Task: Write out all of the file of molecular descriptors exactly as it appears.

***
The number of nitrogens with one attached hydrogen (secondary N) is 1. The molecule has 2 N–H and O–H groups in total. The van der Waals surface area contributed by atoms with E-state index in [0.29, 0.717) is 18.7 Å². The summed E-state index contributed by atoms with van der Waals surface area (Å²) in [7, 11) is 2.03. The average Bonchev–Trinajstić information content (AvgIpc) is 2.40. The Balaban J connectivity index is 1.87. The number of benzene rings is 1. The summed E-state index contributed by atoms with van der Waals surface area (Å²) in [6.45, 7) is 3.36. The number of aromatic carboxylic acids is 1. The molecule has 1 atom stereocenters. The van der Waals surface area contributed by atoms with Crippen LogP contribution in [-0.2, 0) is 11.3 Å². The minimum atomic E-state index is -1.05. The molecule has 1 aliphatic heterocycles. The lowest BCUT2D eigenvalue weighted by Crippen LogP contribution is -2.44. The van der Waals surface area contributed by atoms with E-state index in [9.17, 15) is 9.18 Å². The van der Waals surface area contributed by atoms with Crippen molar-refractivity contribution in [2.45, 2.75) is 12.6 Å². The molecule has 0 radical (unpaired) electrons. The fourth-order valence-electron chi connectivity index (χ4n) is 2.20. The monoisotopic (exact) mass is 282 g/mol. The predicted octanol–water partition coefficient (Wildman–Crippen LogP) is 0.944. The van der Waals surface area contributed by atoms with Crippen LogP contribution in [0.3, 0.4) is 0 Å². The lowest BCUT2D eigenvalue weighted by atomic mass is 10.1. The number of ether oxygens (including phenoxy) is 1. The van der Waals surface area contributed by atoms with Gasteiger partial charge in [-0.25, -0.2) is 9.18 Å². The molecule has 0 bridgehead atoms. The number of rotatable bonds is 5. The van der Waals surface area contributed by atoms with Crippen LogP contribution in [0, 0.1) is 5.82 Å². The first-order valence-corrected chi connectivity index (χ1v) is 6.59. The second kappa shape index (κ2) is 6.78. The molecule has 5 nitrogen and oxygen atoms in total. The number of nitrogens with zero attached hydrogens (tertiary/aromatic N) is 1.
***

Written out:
The number of nitrogens with one attached hydrogen (secondary N) is 1. The molecule has 2 N–H and O–H groups in total. The van der Waals surface area contributed by atoms with E-state index in [0.29, 0.717) is 18.7 Å². The summed E-state index contributed by atoms with van der Waals surface area (Å²) in [7, 11) is 2.03. The average Bonchev–Trinajstić information content (AvgIpc) is 2.40. The Balaban J connectivity index is 1.87. The number of benzene rings is 1. The summed E-state index contributed by atoms with van der Waals surface area (Å²) in [6.45, 7) is 3.36. The number of aromatic carboxylic acids is 1. The molecule has 1 atom stereocenters. The van der Waals surface area contributed by atoms with Crippen LogP contribution in [-0.2, 0) is 11.3 Å². The minimum atomic E-state index is -1.05. The molecule has 1 aliphatic heterocycles. The lowest BCUT2D eigenvalue weighted by Crippen LogP contribution is -2.44. The van der Waals surface area contributed by atoms with E-state index in [9.17, 15) is 9.18 Å². The van der Waals surface area contributed by atoms with Crippen molar-refractivity contribution in [2.45, 2.75) is 12.6 Å². The molecule has 0 radical (unpaired) electrons. The fourth-order valence-electron chi connectivity index (χ4n) is 2.20. The monoisotopic (exact) mass is 282 g/mol. The predicted octanol–water partition coefficient (Wildman–Crippen LogP) is 0.944. The van der Waals surface area contributed by atoms with Crippen LogP contribution in [0.3, 0.4) is 0 Å². The lowest BCUT2D eigenvalue weighted by atomic mass is 10.1. The number of ether oxygens (including phenoxy) is 1. The van der Waals surface area contributed by atoms with Gasteiger partial charge in [-0.25, -0.2) is 9.18 Å². The molecule has 0 bridgehead atoms. The number of rotatable bonds is 5. The van der Waals surface area contributed by atoms with Crippen LogP contribution in [0, 0.1) is 5.82 Å². The first-order valence-corrected chi connectivity index (χ1v) is 6.59. The second kappa shape index (κ2) is 6.78. The molecule has 5 nitrogen and oxygen atoms in total. The number of nitrogens with zero attached hydrogens (tertiary/aromatic N) is 1.